Board Certified Family Law Specialist Matt Arnold answers the question: “Does adultery affect my divorce case?”
If you pay off your neutral custody arbitrator, allegedly manipulate police into investigating your ex-wife’s new beau, and try to get your ex-wife kicked out of the Catholic Church but still don’t get the custody arrangement you want…sue your ex for $10 million for manipulating you? This seems to be Bill O’Reilly’s train of thought as of late.
The talk show host has announced that he is suing his ex-wife for $10 million, saying that she manipulated him into a separation agreement that financed her alleged pre-existing extra-marital affair with the man to whom she is now married.
It had appeared that the bitter legal battles between the Fox News host and his ex-wife Maureen McPhilmy were drawing to a close after an appellate judge affirmed McPhilmy’s primary physical custody of the couple’s two adolescent children earlier this year—but such is clearly not the case.
The background details of the former couple’s divorce and custody battle provide some context as to O’Reilly’s most recent legal action against his ex—and it’s scorched-earth nature rises above even that of many divorce cases that devolve past amicable.
After the couple separated in 2010, O’Reilly became suspicious that McPhilmy was seeing another man. Not just any man, but a decade-plus veteran of the Long Island police force where they lived.
So, according to Gawker, O’Reilly did what any concerned ex would do: he pulled some strings to launch an investigation into the detective’s career.
At the time O’Reilly just happened to be considering making a major donation to the Nassau County (Long Island) Police Department Foundation. The internal affairs police assigned to the investigation into one of their own told Gawker that because of the pending funding they were tasked with 1) digging up dirt on their colleague and 2) relaying a message to the detective from O’Reilly regarding his separated spouse: “Back off, and end the relationship.”
The quest and missive were both apparently ineffective. The detective’s career remained solid, and after O’Reilly and McPhilmy’s divorce was finalized in 2011, he and McPhilmy married. And so began the former couple’s acrimonious custody battle.
Shady separation agreement
It hadn’t started that way—when the O’Reilly and McPhilmy finalized their divorce in 2011, they had agreed to share equal custody of their children on a week-on, week-off basis in a separation agreement—the same agreement O’Reilly now accuses McPhilmy of manipulating. As part of the agreement, they also agreed to arbitrate any potential custody issues with a purportedly neutral social worker named Lynne Kulakowski.
However, McPhilmy learned shortly after their divorce that O’Reilly had added the “neutral” Kulakowski to his payroll so that she could serve as the children’s full-time nanny, which the judge later found amounted to performing virtually all of O’Reilly’s parental duties.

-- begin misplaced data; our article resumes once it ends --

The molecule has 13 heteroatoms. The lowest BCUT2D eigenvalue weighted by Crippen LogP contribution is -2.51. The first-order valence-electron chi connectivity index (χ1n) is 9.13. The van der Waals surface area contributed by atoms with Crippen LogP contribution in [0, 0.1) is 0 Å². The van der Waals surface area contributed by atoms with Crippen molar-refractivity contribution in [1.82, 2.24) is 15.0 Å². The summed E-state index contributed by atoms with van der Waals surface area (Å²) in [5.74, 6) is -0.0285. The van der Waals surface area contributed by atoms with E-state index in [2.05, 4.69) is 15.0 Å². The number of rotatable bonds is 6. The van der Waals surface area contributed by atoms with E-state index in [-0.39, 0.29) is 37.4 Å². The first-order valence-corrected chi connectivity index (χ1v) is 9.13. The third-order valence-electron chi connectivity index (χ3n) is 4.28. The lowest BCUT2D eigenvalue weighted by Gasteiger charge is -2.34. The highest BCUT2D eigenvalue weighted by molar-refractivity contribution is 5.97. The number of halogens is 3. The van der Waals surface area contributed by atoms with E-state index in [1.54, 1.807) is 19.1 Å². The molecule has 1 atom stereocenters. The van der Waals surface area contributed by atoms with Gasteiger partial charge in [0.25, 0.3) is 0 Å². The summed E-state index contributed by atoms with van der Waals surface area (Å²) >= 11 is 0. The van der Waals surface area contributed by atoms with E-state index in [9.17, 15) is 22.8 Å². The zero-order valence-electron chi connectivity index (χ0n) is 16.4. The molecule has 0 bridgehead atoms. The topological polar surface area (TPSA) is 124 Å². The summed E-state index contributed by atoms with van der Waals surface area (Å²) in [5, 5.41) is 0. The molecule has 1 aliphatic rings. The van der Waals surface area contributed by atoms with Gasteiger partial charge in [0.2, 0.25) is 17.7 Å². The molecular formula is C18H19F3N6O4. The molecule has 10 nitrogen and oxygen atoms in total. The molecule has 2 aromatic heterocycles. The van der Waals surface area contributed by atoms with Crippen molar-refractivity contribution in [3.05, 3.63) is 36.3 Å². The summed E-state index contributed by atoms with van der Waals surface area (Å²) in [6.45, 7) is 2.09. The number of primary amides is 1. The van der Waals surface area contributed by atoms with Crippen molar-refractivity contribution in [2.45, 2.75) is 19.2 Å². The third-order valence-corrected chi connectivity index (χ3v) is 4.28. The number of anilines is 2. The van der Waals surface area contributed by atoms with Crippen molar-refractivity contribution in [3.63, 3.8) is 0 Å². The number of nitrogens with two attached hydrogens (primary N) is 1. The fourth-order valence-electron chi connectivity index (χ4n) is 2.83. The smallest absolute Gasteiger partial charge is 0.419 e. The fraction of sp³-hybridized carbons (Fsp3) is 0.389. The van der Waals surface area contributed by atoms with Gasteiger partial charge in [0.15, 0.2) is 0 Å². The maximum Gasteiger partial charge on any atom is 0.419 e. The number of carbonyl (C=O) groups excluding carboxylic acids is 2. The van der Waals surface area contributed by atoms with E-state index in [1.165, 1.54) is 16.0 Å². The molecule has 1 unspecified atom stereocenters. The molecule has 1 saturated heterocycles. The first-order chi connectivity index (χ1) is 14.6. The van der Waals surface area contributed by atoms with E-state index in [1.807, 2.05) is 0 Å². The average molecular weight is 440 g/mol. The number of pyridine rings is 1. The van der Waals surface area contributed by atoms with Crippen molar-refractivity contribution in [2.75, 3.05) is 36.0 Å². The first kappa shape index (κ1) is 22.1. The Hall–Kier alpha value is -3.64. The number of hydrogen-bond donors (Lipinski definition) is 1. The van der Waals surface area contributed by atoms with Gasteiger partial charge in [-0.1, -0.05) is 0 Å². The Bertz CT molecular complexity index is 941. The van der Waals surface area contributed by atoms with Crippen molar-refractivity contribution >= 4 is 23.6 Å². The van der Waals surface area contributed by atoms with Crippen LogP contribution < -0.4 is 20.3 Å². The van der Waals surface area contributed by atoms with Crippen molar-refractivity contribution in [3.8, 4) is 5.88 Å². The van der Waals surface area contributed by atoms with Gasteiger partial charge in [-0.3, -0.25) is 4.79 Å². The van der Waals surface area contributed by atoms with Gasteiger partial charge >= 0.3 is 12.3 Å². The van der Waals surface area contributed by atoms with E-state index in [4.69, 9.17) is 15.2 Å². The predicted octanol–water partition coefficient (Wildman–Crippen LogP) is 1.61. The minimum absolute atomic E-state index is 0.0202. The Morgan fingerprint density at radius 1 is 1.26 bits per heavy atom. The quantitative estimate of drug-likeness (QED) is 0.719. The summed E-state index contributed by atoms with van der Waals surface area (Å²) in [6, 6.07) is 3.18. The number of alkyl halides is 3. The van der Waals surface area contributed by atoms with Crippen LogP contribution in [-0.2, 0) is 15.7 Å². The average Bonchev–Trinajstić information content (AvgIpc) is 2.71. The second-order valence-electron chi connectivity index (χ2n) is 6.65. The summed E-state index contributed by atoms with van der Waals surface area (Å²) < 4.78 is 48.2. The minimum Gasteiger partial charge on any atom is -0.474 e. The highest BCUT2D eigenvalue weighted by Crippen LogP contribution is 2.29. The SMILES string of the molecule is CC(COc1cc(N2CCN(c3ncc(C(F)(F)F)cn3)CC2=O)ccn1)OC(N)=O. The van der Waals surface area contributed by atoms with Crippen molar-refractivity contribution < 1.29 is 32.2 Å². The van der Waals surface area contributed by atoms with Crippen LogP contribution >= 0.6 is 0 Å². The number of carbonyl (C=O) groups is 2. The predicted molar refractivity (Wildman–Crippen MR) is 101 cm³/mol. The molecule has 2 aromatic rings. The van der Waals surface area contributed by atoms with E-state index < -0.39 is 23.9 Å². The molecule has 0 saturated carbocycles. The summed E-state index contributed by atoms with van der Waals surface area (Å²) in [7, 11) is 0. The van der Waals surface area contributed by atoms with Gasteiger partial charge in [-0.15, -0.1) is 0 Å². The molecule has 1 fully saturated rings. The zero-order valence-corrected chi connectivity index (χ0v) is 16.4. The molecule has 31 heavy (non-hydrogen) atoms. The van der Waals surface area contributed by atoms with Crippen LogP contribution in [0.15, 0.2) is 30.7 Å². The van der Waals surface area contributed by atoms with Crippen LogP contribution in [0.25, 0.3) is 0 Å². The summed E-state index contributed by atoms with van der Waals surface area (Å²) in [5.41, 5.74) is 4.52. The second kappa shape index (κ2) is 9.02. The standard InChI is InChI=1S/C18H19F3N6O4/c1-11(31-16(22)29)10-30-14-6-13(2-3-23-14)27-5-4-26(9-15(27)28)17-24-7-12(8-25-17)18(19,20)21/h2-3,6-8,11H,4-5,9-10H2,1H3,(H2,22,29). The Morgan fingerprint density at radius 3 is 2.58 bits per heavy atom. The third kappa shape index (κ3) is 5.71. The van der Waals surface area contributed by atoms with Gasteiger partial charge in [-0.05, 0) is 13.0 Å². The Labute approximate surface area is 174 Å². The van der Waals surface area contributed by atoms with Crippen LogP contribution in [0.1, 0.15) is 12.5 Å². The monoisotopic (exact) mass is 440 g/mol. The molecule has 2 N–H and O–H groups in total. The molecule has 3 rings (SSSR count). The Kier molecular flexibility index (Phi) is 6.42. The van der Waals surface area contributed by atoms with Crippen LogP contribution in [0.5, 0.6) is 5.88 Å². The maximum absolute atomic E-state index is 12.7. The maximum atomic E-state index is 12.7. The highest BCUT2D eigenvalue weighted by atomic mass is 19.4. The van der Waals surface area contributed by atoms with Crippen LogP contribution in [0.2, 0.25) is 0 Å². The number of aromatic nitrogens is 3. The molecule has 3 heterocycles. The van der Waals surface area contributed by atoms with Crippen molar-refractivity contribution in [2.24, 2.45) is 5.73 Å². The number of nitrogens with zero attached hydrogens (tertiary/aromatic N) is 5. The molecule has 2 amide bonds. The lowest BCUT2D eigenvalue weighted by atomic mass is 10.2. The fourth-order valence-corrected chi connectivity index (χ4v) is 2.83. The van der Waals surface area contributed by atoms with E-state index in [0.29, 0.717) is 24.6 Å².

McPhilmy felt that this could undermine the integrity of the joint-custody agreement she had voluntarily entered into with her ex-husband and petitioned the court for sole custody. The court agreed.
O’Reilly appealed the decision. However, the appellate court sided with the mother having primary residential custody, largely based on testimony from their now-17-year-old daughter and 13-year-old son. The children had both voiced a clear preference for living with their mother, something family courts generally take into account with older children in custody cases.
A forensic examiner also testified that O’Reilly’s daughter described witnessing her father drag her mother down a staircase by her neck. O’Reilly has vehemently denied all such allegations.
As the final cherry on top, the court found that O’Reilly had attempted to get his ex-wife kicked out of the Catholic Church for remarrying, earning her a formal reprimand in writing from the Church.
Given the above context, it seems ironic that O’Reilly would sue his wife for behaving fraudulently in regards to the separation agreement they drafted. We’ll have to keep an ear out for whether the judge decides to allow O’Reilly’s newest allegations to proceed.
If you find yourself facing a complicated family law matter, then you need the help of experienced family-law attorneys in Charlotte, North Carolina who can help guide you through the often confusing process of divorce. Please contact Arnold & Smith, PLLC today at (704) 370-2828 or find additional resources here.
About the Author
Matthew Arnold is a Managing Member of Arnold & Smith, PLLC, where he focuses on the areas of family law, divorce, child custody, child support, alimony and equitable distribution.
Mr. Arnold was raised in Charlotte, where he graduated from Providence Senior High School. He attended Belmont Abbey College, where he graduated cum laude, before attending law school at the University of North Carolina at Chapel Hill on a full academic scholarship.
A certified Family-Law Specialist, Mr. Arnold is admitted to practice in all state and administrative courts in North Carolina, before the United States District Court for the Western District of North Carolina, and before the Fourth Circuit Court of Appeals in Richmond, Virginia.
In his free time, Mr. Arnold enjoys golfing and spending time with his wife and three children.
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